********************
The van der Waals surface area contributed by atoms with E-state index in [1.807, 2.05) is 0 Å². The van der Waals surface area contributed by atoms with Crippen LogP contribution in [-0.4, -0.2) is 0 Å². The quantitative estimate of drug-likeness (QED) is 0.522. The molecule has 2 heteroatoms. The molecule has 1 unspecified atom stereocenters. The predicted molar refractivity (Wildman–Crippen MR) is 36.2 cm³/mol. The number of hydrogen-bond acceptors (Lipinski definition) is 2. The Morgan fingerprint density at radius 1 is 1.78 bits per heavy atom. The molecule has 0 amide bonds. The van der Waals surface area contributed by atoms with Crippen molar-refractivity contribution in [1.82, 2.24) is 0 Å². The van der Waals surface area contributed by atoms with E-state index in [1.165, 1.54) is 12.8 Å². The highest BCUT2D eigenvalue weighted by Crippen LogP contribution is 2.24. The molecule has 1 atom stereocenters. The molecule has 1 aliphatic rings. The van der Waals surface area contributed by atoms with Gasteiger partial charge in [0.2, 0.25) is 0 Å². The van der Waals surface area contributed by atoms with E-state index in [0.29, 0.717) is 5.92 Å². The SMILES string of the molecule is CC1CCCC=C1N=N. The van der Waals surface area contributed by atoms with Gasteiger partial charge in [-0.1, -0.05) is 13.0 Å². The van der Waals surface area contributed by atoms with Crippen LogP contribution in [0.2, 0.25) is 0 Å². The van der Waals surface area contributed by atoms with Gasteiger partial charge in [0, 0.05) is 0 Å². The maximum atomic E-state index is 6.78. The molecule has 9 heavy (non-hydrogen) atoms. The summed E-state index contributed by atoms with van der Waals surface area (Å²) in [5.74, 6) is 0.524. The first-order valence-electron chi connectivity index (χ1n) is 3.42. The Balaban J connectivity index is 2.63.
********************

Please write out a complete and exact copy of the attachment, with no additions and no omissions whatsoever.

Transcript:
The van der Waals surface area contributed by atoms with E-state index in [1.807, 2.05) is 0 Å². The van der Waals surface area contributed by atoms with Crippen LogP contribution in [-0.4, -0.2) is 0 Å². The quantitative estimate of drug-likeness (QED) is 0.522. The molecule has 2 heteroatoms. The molecule has 1 unspecified atom stereocenters. The predicted molar refractivity (Wildman–Crippen MR) is 36.2 cm³/mol. The number of hydrogen-bond acceptors (Lipinski definition) is 2. The Morgan fingerprint density at radius 1 is 1.78 bits per heavy atom. The molecule has 0 amide bonds. The van der Waals surface area contributed by atoms with Crippen molar-refractivity contribution in [1.82, 2.24) is 0 Å². The van der Waals surface area contributed by atoms with E-state index in [1.165, 1.54) is 12.8 Å². The highest BCUT2D eigenvalue weighted by Crippen LogP contribution is 2.24. The molecule has 1 atom stereocenters. The molecule has 1 aliphatic rings. The van der Waals surface area contributed by atoms with Gasteiger partial charge in [0.2, 0.25) is 0 Å². The van der Waals surface area contributed by atoms with E-state index in [0.29, 0.717) is 5.92 Å². The SMILES string of the molecule is CC1CCCC=C1N=N. The van der Waals surface area contributed by atoms with Gasteiger partial charge in [-0.1, -0.05) is 13.0 Å². The van der Waals surface area contributed by atoms with Crippen LogP contribution in [0.2, 0.25) is 0 Å². The van der Waals surface area contributed by atoms with Gasteiger partial charge in [0, 0.05) is 0 Å². The maximum atomic E-state index is 6.78. The molecule has 9 heavy (non-hydrogen) atoms. The summed E-state index contributed by atoms with van der Waals surface area (Å²) in [5.74, 6) is 0.524. The first-order valence-electron chi connectivity index (χ1n) is 3.42. The Balaban J connectivity index is 2.63.